In this in-depth analysis of First Nations opposition to the oil sands industry, James Heydon offers detailed empirical insight into Canadian oil sands regulation. The environmental consequences of the oil sands industry have been thoroughly explored by scholars from a variety of disciplines. However, less well understood is how and why the provincial energy regulator has repeatedly sanctioned such a harmful pattern of production for almost two decades. This research monograph addresses that shortcoming. Drawing from interviews with government, industry, and First Nation personnel, along with an analysis of almost 20 years of policy, strategy, and regulatory approval documents, Sustainable Development as Environmental Harm offers detailed empirical insight into Canadian oil sands regulation. Providing a thorough account of the ways in which the regulatory process has prioritised economic interests over the land-based cultural interests of First Nations, it addresses a gap in the literature by explaining how environmental harm has been systematically produced over time by a regulatory process tasked with the pursuit of `sustainable development'. With an approach emphasizing the importance of understanding how and why the regulatory process has been able to circumvent various protections for the entire duration in which the contemporary oil sands industry has existed, this work complements existing literature and provides a platform from which future investigations into environmental harm may be conducted. It is essential reading for those with an interest in green criminology, environmental harm, indigenous rights, and regulatory controls relating to fossil fuel production.
From the financial fraudsters of Enron, to the embezzlers at Tyco, to the insider traders at McKinsey, to the Ponzi schemer Bernie Madoff, the failings of corporate titans are regular fixtures in the news. In Why They Do It, Harvard Business School professor Eugene Soltes draws from extensive personal interaction and correspondence with nearly fifty former executives as well as the latest research in psychology, criminology, and economics to investigate how once-celebrated executives become white-collar criminals. White-collar criminals are not merely driven by excessive greed or hubris, nor do they usually carefully calculate costs and benefits before breaking the law. Instead, Soltes shows that most of the executives who committed crimes made decisions the way we all do-on the basis of their intuitions and gut feelings. The trouble is that these gut feelings are often poorly suited for the modern business world where leaders are increasingly distanced from the consequences of their decisions and the individuals they impact. The extraordinary costs of corporate misconduct are clear to its victims. Yet, never before have we been able to peer so deeply into the minds of the many prominent perpetrators of white-collar crime. With the increasing globalization of business threatening us with even more devastating corporate misconduct, the lessons Soltes draws in Why They Do It are needed more urgently than ever.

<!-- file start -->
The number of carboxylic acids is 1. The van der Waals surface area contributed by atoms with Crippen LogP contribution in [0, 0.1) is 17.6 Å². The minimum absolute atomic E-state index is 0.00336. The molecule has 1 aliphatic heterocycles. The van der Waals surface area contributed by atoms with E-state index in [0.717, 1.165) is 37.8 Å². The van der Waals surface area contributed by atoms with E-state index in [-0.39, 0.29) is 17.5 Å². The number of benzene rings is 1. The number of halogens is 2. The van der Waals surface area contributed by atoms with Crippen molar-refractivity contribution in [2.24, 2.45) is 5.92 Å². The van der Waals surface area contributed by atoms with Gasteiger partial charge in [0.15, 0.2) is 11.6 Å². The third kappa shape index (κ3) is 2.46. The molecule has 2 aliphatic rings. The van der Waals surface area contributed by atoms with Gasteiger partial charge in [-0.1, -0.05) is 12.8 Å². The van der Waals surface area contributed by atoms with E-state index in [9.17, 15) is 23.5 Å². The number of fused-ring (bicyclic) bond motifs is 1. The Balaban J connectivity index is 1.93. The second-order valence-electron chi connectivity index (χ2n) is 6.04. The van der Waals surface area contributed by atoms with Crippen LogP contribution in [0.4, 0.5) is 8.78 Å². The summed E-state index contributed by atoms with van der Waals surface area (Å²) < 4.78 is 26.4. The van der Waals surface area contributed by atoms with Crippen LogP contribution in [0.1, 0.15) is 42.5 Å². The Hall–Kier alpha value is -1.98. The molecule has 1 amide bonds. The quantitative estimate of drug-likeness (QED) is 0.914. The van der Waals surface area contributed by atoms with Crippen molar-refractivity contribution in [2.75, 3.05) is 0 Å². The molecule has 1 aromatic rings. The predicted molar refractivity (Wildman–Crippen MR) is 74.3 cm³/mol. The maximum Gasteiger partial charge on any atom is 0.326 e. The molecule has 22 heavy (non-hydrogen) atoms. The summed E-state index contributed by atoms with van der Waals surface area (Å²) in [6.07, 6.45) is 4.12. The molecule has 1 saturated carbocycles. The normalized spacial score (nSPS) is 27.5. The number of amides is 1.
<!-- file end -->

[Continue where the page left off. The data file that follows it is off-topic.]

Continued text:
This book argues that there is a strong normative argument for using the criminal law as a primary response to corporate crime. In practice, however, corporate crimes are rarely dealt with through criminal sanctioning mechanisms. Rather, the preference - for both prosecutors and corporates - appears to be on negotiating out of the criminal process. Reflecting this emphasis on negotiation, this book examines the use of Civil Recovery Orders and Deferred Prosecution Agreements as responses to corporate crime, and discusses a variety of UK case studies. Drawing upon legal and criminological backgrounds, and with an emphasis on the conceptual frameworks of `negotiated justice' and `legitimacy', the authors examine the law, policy and practice of these enforcement responses. They offer an original, theoretically-informed analysis which is accessible to practitioners and researchers.